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Lost shots of the Red Baron found at Ford boot sale

Barry Pickthall, pictured, has unearthed a number of lost photos of the Red Baron from the First World War

Barry Pickthall, pictured, has unearthed a number of lost photos of the Red Baron from the First World War

A UNIQUE collection of lost First World War negatives depicting the short life of German fighter ace The Red Baron have been unearthed in a shoe box at a car boot sale in Ford.

The 88-strong archive of black and white negatives were discovered at Ford Market by Barry Pickthall, owner of the PPL Photo Agency, based in Walberton.

The original negatives record not only Baron Von Richthofen’s flying career, but the planes and portraits of many of his American, British, French and German adversaries and comrades, including Lieutenant Quentin Roosevelt, the youngest son of American President Theodore Roose
velt, who was shot down and killed in a dog fight over France on Bastille Day, July 14, 1918.

Mr Pickthall said when he stumbled across the photos at the market, he was ‘quietly excited’. He said: “This was a very fortunate find. We are always looking out for old pictures for PPL’s ‘Pictures of Yesteryear’ archive.

“The negatives and contact prints came in a shoebox containing old prints of Sussex scenes.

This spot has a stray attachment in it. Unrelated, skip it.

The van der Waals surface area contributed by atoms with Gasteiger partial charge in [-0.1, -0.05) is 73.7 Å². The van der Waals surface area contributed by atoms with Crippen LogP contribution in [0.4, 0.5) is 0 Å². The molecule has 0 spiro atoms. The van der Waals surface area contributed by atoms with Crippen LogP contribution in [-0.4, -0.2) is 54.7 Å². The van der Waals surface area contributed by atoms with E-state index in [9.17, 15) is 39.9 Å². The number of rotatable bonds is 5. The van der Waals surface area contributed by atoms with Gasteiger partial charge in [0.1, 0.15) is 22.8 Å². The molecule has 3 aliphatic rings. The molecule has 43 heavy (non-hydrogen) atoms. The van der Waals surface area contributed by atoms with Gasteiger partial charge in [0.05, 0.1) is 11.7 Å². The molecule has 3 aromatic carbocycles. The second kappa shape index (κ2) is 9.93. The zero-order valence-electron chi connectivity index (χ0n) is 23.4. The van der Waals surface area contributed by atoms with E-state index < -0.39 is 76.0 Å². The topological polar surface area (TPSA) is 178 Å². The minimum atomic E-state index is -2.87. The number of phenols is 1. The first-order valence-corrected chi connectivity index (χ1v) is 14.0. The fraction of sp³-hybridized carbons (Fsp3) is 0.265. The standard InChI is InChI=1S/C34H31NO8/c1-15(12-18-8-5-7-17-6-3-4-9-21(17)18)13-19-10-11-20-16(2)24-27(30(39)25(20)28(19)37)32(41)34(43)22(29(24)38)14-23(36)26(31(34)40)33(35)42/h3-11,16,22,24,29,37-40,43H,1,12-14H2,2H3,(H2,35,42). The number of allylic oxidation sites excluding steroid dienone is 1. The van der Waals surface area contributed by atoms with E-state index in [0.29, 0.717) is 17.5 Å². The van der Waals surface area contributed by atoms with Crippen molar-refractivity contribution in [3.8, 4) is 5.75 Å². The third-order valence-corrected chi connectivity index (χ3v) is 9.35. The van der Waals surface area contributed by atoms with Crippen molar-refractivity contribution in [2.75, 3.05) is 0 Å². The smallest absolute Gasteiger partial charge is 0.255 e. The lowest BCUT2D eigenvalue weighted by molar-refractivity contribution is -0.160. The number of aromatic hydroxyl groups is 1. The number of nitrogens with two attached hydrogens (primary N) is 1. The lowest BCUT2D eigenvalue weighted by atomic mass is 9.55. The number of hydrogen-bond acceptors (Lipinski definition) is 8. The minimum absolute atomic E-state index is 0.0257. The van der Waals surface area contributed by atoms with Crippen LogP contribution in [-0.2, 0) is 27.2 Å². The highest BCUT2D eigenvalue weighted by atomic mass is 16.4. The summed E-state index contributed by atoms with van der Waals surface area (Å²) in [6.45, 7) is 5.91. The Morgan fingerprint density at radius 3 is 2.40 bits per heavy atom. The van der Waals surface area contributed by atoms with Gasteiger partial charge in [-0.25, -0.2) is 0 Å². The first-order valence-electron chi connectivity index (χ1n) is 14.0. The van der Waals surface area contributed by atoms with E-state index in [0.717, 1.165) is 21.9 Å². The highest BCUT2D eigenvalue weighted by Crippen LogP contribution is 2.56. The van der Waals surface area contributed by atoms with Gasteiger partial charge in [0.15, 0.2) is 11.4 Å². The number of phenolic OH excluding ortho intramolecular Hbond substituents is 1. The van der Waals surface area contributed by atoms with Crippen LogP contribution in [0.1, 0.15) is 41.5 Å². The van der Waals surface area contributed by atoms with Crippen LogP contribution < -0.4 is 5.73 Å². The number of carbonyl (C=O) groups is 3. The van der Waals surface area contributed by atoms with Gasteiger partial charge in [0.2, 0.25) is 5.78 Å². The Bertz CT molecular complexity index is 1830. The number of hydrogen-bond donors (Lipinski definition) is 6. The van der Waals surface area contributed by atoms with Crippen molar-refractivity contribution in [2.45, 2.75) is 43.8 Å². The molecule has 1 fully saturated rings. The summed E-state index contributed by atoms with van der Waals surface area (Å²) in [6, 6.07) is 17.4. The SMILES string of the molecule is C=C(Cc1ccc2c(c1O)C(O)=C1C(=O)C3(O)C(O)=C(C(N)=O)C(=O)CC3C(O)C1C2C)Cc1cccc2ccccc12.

“It was not until we looked at the negatives under a magnifying glass that we began to realise the magnitude of this find.

“It has taken us several months of hard work to get the negatives scanned, restored and research the comprehensive captions.”

This newly-found Von Richthofen archive includes rare pictures of British, French and German planes, and other air aces from both sides including, Major Lance George Hawker, American Captain Edward Vernon Rickenbacker and Frenchman Georges Marie Ludovic Jules Guynemer.

“This collection of negatives almost certainly came from a house clearance where the pictures had been stored away for many years,” added Mr Pickthall. “The find is all the more significant because July 28 marks the 100th anniversary of the start of the First World War.”

Baron Manfred Albrecht Freiherr von Richthofen was only 25 when he was killed in aerial combat. In his short two-year career as a fighter pilot, he became the top air ace of that war with 80 air combat victories to his credit.

Originally a cavalryman, he transferred to the German Army Air Service in 1915 and became one of the first members of the Jasta II fighter squadron in 1916.

Known as The Red Baron for his preference for red painted aircraft, Von Richthofen’s first confirmed victory was scored over Cambrai on September 17, 1916.

The Baron met his own death on April 21, 1918, while flying over Morlancourt Ridge near the River Somme.

For a special picture feature of some of the unearthed Red Baron’s photos, see next week’s Littlehampton Gazette (Thursday, May 22).

 

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